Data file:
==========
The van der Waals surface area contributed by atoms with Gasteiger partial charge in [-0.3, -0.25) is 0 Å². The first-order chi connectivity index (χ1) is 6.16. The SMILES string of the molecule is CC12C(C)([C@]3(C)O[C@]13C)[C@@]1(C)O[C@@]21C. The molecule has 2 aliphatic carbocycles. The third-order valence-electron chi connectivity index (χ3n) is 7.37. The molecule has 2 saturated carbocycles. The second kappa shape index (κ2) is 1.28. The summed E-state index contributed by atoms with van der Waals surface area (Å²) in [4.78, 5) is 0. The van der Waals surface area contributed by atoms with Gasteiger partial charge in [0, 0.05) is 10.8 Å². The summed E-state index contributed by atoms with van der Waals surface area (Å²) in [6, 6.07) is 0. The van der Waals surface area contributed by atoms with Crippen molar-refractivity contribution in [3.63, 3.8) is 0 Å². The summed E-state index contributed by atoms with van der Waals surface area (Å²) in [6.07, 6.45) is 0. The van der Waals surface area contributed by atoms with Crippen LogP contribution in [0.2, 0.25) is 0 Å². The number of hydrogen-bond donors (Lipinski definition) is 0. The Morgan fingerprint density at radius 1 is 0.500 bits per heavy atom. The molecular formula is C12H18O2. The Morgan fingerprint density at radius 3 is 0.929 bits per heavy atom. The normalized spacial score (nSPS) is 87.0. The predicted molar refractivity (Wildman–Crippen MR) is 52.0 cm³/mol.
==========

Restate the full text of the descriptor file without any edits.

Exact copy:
The van der Waals surface area contributed by atoms with Gasteiger partial charge in [-0.3, -0.25) is 0 Å². The first-order chi connectivity index (χ1) is 6.16. The SMILES string of the molecule is CC12C(C)([C@]3(C)O[C@]13C)[C@@]1(C)O[C@@]21C. The molecule has 2 aliphatic carbocycles. The third-order valence-electron chi connectivity index (χ3n) is 7.37. The molecule has 2 saturated carbocycles. The second kappa shape index (κ2) is 1.28. The summed E-state index contributed by atoms with van der Waals surface area (Å²) in [4.78, 5) is 0. The van der Waals surface area contributed by atoms with Gasteiger partial charge in [0, 0.05) is 10.8 Å². The summed E-state index contributed by atoms with van der Waals surface area (Å²) in [6, 6.07) is 0. The van der Waals surface area contributed by atoms with Crippen molar-refractivity contribution in [3.63, 3.8) is 0 Å². The summed E-state index contributed by atoms with van der Waals surface area (Å²) in [6.07, 6.45) is 0. The van der Waals surface area contributed by atoms with Crippen LogP contribution in [0.2, 0.25) is 0 Å². The number of hydrogen-bond donors (Lipinski definition) is 0. The Morgan fingerprint density at radius 1 is 0.500 bits per heavy atom. The molecular formula is C12H18O2. The Morgan fingerprint density at radius 3 is 0.929 bits per heavy atom. The normalized spacial score (nSPS) is 87.0. The predicted molar refractivity (Wildman–Crippen MR) is 52.0 cm³/mol.